We also have to seriously consider the Steelers, who lost in the AFC title game a year ago and could be ready for that next logical step. A healthy Le’Veon Bell and the return of Martavis Bryant (reinstated) will give the Steelers one of the most dynamic and explosive offenses in the entire league. That was really already the case, of course, so the real trick will be Pittsburgh’s defense getting consistent enough to contain elite AFC offenses come playoff time.
Pittsburgh may have done enough on that side of the ball in this draft, too, as they added an athletic edge rusher in Wisconsin’s T.J. Watt in round one. The Steelers will need to be more consistent in the back of their defense, but adding fresh blood to the pass rush could help even things out.
The Pats enter with the best Super Bowl odds, to nobody’s surprise. They very well could repeat in 2017 and if/when they do, few will be that shocked. They do have some stiff competition at the top, but every single season a team rises out of nowhere to emerge as a legit title threat. Last year it was the Falcons and Cowboys for the NFC, while the Raiders returned to the playoffs and looked like serious contenders in the AFC before losing Derek Carr to a broken leg.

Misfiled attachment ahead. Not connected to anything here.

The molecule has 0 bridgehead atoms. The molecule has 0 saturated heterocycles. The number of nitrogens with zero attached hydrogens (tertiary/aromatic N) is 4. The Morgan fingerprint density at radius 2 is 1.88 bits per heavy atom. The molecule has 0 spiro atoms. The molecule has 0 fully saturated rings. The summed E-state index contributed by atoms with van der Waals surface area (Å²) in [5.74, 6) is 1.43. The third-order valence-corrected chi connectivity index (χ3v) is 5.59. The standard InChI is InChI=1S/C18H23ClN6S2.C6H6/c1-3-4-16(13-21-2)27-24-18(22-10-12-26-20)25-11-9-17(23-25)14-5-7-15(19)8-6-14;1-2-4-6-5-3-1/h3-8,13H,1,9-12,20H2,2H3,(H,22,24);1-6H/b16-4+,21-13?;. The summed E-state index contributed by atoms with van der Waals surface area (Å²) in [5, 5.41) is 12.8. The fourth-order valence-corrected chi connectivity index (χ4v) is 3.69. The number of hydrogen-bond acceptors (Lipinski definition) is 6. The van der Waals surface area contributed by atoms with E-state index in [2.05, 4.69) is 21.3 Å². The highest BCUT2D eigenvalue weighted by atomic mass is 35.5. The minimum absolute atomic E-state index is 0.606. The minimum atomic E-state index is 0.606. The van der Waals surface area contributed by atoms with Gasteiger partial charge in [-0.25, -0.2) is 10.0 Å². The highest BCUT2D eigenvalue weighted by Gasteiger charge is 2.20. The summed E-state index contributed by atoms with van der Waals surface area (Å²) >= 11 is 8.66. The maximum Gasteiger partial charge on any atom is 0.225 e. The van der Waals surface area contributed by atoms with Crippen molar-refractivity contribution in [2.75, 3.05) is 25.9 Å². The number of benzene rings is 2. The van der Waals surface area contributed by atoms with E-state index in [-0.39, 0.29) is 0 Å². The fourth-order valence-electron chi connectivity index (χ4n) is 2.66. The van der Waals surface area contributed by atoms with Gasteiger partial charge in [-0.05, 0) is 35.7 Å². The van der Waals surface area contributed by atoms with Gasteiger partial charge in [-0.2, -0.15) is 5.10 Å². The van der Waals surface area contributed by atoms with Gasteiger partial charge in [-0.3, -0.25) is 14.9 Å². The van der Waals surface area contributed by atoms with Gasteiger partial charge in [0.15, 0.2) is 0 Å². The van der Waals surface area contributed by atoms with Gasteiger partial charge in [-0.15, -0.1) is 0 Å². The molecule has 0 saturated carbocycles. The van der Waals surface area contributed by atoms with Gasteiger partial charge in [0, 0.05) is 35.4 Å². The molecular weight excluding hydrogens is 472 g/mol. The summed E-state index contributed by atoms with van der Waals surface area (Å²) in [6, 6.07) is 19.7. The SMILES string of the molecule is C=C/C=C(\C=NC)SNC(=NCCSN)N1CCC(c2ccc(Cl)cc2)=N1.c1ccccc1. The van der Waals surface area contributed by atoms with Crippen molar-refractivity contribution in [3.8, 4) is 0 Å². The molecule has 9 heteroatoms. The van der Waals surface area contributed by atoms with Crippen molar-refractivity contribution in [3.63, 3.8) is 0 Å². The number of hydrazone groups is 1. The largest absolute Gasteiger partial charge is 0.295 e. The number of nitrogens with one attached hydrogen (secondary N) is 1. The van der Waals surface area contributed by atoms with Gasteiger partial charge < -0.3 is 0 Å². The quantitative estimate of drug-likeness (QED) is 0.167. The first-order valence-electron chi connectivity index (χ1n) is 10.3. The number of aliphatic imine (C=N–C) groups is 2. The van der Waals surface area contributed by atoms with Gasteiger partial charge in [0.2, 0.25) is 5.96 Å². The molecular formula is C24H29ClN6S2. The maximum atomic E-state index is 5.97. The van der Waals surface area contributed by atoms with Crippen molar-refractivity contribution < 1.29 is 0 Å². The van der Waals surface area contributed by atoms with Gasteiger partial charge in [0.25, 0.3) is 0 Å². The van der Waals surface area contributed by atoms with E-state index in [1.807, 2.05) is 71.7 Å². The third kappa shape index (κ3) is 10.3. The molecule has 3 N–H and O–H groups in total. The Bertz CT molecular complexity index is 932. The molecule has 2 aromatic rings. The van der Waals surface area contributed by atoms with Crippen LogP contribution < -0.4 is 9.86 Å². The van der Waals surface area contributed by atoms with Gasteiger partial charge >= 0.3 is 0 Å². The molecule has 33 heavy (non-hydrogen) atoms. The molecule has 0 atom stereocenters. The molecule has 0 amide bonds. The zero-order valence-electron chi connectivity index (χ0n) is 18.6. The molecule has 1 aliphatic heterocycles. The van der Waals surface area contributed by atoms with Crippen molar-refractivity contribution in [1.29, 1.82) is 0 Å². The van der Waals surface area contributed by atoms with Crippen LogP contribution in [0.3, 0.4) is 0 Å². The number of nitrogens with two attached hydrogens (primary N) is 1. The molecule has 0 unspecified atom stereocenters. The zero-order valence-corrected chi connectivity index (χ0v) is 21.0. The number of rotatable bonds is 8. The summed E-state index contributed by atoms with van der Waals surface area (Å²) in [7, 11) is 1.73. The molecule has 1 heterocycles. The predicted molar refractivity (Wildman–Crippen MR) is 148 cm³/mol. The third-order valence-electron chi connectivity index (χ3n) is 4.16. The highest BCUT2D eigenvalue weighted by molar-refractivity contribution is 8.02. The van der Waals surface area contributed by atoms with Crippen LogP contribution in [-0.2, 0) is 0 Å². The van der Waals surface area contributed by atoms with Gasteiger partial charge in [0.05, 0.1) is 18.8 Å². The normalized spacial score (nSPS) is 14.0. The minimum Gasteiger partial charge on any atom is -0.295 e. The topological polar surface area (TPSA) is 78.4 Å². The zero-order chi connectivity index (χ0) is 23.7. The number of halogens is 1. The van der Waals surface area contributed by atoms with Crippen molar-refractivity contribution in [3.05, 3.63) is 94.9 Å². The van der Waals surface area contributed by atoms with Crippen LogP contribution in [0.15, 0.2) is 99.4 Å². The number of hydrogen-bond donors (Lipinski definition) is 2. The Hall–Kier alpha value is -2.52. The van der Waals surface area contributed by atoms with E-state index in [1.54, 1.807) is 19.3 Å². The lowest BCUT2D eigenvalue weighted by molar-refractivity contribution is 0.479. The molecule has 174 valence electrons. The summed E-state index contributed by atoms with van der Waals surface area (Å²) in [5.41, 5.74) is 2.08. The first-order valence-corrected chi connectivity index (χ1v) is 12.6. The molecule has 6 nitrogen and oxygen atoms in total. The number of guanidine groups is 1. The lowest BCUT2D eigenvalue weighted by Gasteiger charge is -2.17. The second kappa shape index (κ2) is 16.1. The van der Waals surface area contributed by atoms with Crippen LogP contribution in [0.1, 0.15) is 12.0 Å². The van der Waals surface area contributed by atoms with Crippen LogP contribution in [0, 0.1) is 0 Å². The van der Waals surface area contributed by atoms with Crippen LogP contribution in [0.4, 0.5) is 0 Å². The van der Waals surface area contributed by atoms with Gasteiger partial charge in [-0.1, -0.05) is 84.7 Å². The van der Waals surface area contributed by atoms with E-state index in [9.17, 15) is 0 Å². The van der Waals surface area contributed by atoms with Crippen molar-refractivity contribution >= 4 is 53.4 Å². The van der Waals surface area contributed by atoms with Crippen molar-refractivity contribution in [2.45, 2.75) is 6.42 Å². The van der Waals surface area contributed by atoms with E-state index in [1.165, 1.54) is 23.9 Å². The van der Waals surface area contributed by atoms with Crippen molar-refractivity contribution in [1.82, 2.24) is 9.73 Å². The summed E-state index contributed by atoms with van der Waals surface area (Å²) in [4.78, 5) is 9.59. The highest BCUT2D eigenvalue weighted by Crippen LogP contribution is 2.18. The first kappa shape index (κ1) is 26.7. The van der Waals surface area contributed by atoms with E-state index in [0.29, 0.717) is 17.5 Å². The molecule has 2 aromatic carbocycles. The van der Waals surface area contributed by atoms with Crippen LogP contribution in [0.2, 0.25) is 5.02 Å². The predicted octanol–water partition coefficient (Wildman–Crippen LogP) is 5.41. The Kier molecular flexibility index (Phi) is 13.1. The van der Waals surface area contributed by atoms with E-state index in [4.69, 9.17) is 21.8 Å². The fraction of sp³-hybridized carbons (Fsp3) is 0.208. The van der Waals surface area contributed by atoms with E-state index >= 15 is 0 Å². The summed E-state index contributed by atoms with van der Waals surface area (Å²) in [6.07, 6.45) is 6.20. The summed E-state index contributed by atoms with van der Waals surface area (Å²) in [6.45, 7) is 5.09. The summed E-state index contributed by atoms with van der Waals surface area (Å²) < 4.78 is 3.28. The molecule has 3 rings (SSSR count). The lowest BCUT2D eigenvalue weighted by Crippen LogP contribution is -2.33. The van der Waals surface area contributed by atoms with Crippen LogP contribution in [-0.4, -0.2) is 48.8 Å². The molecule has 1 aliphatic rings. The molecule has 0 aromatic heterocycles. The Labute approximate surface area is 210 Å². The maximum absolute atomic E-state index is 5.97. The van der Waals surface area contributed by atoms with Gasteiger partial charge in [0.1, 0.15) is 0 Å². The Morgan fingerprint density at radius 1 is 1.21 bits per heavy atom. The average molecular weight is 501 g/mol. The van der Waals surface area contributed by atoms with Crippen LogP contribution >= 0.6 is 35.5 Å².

Now these teams are favorites, though, so we need to consider the odds and which teams in the middle of the pack or deeper down that could be among those surprises for 2017.
There are a lot of teams with solid odds that could be viable title threats this year, but for true sleepers we’re starting the odds at +3300 and higher:
There are other teams within the +3300 to +5000 range but these are your best bets to rise up and make a real run at a title. Carolina just did that two years ago and boosted an already talented offense with two versatile weapons in Christian McCaffrey and Curtis Samuel. If they can help Cam Newton return to MVP form, the Panthers are easily one of the top sleepers with their current +3300 Super Bowl odds.
Minnesota had an amazing defense and looked like a true title threat after a 5-0 start last year, but then they fizzled offensively and their defense couldn’t keep them afloat. There is still a lot to like about this team, as Sam Bradford proved to be a stable presence under center and the Vikes may have fixed their running woes by signing Latavius Murray and drafting Dalvin Cook in round two.
Right there, the Vikings go from a pedestrian, one-dimensional offense to a potential lethal and balanced attack. The upside of second-year wide receiver Laquon Treadwell could also open the passing game up. Defensively, the Vikings remain stout, while they added solid depth in the draft, nabbing defensive lineman Jaleel Johnson and linebacker Ben Gedeon round four.